Shadow of the Tomb Raider Review
Crystal Dynamics hit a home run for Square Enix in 2013 when they released into the wild the Lara Croft reboot and origin story, Tomb Raider. A delightful narrative — allowing for the misstep in marketing around a particular scene — combined with all aspects of any adventure game you knew and loved, plus more, wrapped up in cutting-edge technology. The end result was a holistic experience on par with Nathan Drake’s finest, and anything you’d ever seen from Lara in her near-twenty year history. They did it again with the follow-up, 2015’s Rise of the Tomb Raider. Many (but not all) felt it was an improvement, showing the devs were ahead of the curve and at the top of their game. Next on the to-do list was finish this trilogy. So naturally, Square Enix took Crystal Dynamics off of the task, replacing them with Deus Ex’s developers, Eidos Montreal. This, perhaps, was the first mistake.
A few hours into Shadow of the Tomb Raider and the overwhelming feeling is that everything is so very samey. Everything you’re being asked to do is something you did three, even five years ago. It all works very well and looks totally fine but what’s the reason to spend another fifteen hours or so with Miss Croft? The game never relieves the player of this problem. From the start through to the end, there are just no "ooohs", no "aaahs". It’s like the team have played through the entirety of the previous two games and despite the enormous budget provided to them, have decided to remake the best bits of those other games in the series, rather than trying something new and adventurous — like Lara herself seemed in 2013. It’s very much your Return of the Jedi experience.
All of this means we have a very capable, very slick game on our hands. Opening in the middle of an action set-piece is de rigeur these days but it’s a shame it’s non-interactive. Then, with a jump back in time a couple of days, you’re immediately thrust into the middle of happenings, driven by momentum from the conclusion of the previous game’s story. The narrative is a personal one and its perceived quality will be at least partly driven by your empathy with Lara, and those around her — past and present. There are various narrative tricks played throughout, of which none are novel and many are proliferations of prevalent tropes these days. It’s a shame as when playing an action-adventure with such a strong central character, it would be nice to have something really engaging and totally immersive. Narrative-based games are played for two reasons: the game mechanics’ quality and the story. If one or the other doesn’t hit the high notes, the whole thing lacks.
In terms of the game mechanics itself, there are new things interspersed with what we’ve seen before. Rather surprisingly as I was traversing a Peruvian jungle, and after offing a fair few baddies by way of stealth activities, I happened upon a small community with a variety of NPCs with which I could activate some dialogue actions. There were merchants, people who could help me with my current objectives and more. This felt totally out of place and even after getting used to it, and having similar later on in the game, it just didn’t quite work. It is different, yes, but the value it adds is minimal. The same can be said for the evolved skills tree, which might look pretty with funky colour coding, but is so much harder to immediately take in and identify where you want to build your skills. The design there leaves much to be desired.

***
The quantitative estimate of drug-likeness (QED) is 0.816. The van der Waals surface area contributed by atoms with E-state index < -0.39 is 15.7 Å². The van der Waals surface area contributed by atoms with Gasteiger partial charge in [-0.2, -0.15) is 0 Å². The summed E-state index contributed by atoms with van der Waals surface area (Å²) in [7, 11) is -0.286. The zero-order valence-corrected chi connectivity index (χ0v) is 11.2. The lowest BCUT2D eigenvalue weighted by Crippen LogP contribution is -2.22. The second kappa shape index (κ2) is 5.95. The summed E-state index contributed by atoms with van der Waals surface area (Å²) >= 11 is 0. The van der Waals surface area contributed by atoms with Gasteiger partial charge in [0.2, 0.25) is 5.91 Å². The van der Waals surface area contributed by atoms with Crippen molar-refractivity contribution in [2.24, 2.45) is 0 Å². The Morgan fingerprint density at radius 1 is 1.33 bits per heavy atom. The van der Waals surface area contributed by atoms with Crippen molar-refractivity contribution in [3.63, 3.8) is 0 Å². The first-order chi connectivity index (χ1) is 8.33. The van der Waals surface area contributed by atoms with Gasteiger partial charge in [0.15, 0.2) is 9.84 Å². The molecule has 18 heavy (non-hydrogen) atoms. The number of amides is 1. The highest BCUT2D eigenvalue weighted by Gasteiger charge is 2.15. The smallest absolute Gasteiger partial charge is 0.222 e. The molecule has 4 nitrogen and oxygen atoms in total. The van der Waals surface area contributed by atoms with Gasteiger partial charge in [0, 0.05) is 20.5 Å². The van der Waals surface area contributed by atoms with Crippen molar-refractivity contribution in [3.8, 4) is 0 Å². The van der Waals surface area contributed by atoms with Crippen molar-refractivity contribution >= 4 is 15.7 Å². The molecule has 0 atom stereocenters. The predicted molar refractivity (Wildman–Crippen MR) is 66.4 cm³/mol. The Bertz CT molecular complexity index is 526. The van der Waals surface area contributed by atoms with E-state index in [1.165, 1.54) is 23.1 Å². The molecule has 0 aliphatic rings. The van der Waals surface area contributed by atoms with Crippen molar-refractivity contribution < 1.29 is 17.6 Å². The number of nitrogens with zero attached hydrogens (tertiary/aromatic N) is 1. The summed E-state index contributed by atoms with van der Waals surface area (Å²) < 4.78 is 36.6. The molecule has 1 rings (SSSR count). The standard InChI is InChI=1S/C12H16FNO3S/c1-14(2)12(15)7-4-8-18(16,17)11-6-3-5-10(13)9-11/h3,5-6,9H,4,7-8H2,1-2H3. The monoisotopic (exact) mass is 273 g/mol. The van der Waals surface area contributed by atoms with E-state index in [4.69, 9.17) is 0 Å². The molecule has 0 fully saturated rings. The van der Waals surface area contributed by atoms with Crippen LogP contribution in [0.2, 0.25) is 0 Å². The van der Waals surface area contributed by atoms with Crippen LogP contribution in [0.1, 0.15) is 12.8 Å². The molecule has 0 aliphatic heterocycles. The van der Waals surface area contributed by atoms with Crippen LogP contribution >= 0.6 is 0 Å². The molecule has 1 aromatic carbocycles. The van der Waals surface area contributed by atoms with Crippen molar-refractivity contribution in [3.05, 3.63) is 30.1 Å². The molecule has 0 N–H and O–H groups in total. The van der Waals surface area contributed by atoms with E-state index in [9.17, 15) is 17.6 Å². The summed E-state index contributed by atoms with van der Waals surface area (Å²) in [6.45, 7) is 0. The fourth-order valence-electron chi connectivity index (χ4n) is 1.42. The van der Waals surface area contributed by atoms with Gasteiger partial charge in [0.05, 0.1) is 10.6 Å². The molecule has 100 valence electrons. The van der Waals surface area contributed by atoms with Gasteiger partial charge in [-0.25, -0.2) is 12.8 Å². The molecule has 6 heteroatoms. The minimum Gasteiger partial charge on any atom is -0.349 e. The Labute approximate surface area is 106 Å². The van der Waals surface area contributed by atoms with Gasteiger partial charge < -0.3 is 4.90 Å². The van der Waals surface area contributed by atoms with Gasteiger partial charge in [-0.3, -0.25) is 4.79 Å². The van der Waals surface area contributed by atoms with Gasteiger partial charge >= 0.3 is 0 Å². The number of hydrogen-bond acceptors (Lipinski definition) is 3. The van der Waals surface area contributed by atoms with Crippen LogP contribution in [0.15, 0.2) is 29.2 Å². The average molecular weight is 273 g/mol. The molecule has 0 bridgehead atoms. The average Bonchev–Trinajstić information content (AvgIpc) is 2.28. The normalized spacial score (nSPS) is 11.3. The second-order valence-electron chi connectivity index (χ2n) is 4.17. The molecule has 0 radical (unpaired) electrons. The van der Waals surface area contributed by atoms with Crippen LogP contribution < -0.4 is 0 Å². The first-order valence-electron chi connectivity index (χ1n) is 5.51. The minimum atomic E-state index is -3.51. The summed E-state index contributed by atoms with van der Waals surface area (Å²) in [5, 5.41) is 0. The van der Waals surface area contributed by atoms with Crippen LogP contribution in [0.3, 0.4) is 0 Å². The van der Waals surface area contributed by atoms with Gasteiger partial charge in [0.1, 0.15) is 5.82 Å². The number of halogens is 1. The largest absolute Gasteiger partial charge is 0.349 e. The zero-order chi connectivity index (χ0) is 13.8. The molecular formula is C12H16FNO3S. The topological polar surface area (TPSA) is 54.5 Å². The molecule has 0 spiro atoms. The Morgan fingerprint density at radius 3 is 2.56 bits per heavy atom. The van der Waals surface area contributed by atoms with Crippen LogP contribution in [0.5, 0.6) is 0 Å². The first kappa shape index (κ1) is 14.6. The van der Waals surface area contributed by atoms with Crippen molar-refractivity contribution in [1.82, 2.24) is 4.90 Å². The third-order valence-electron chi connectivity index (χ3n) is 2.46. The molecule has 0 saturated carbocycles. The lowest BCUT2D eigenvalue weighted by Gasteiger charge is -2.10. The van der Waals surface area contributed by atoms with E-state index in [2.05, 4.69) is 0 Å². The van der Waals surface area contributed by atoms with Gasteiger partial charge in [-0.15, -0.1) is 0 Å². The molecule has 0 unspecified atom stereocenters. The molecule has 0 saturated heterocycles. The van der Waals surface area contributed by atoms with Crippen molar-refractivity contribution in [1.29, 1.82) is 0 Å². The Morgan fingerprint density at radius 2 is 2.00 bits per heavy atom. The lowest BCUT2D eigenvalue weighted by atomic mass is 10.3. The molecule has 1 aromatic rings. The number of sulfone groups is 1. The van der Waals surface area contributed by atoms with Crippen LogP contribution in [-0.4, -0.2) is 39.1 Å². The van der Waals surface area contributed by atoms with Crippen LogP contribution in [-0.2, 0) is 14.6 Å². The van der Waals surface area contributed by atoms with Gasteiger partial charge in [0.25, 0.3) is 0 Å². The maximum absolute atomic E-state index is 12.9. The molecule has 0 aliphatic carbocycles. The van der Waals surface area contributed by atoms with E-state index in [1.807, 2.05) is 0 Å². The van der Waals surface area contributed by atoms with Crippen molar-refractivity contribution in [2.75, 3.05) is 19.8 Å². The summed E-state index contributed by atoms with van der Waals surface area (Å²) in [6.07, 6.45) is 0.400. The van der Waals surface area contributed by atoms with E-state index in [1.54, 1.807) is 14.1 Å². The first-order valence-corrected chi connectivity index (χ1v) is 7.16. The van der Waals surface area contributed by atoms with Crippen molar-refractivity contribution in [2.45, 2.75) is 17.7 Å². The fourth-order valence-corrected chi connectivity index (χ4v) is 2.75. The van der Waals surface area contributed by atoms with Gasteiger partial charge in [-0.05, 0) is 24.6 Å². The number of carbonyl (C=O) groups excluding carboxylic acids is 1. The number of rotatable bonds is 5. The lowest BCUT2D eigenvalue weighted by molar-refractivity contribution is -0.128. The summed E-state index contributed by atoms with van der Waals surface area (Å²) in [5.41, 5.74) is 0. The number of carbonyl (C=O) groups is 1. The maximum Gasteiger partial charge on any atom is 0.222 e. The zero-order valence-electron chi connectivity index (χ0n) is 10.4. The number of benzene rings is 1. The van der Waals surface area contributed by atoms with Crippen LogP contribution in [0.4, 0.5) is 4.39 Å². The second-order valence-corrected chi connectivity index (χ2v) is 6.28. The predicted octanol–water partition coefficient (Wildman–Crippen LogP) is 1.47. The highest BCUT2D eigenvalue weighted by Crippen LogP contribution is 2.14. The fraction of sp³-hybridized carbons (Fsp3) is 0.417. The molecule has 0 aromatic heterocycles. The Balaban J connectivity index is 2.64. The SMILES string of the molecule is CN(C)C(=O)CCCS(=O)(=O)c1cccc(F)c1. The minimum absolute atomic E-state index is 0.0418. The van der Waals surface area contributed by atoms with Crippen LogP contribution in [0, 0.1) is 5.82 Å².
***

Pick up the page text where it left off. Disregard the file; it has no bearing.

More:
Some of the better parts of the game are the optional challenge tombs. These are areas of the map which are really environmental puzzles where you need to get to something by way of moving, solving puzzles and avoiding traps. Completing a challenge tomb rewards you with a skill of some kind, so they’re worth doing, but the main draw is the fun, even though this is limited fun and not off the scales.
The presentation of the game is really impressive, as you would imagine for a late-generation game that is the third in the series using pre-existing technology. The graphics are high quality and without any issue throughout our PlayStation 4 Pro playthrough. We chose the option of higher frame rate which is hard to say goodbye to once you’ve been playing at what appeared to be a rock solid 60 frames per second. The sound quality was excellent, and with the returning Camilla Luddington playing Lara again, the voice acting across the board was as good as it’s ever been. Perhaps the best bit about the presentation though was the initial difficulty level choice. Alongside the overall difficulty you have the option to drop or increase the combat, environmental and puzzle challenges. Whilst combat and puzzle are self-explanatory, environmental initially sounded a little vague. Giving examples by image at the selection screen helped, and basically means having fewer markers, or harder to spot markers lining the way forwards.
It’s a shame really that the team who rebooted Lara and carried her forwards past the competition presented by characters such as Nathan Drake weren’t presented with the chance to complete a trilogy, and then move on. Instead Square Enix took their best developers to work on the shiny Avengers game, leaving those who stuttered a little with Deus Ex to bring the world this game. The change shows. Shadow of the Tomb Raider is a good game but that’s all it is. It does everything well, but never thrills. There’s no delight here, merely an above average performance in all regards. Whilst that steady level of quality works in some walks of life, for a triple-A game which wants to blow everyone away, it’s just not enough.
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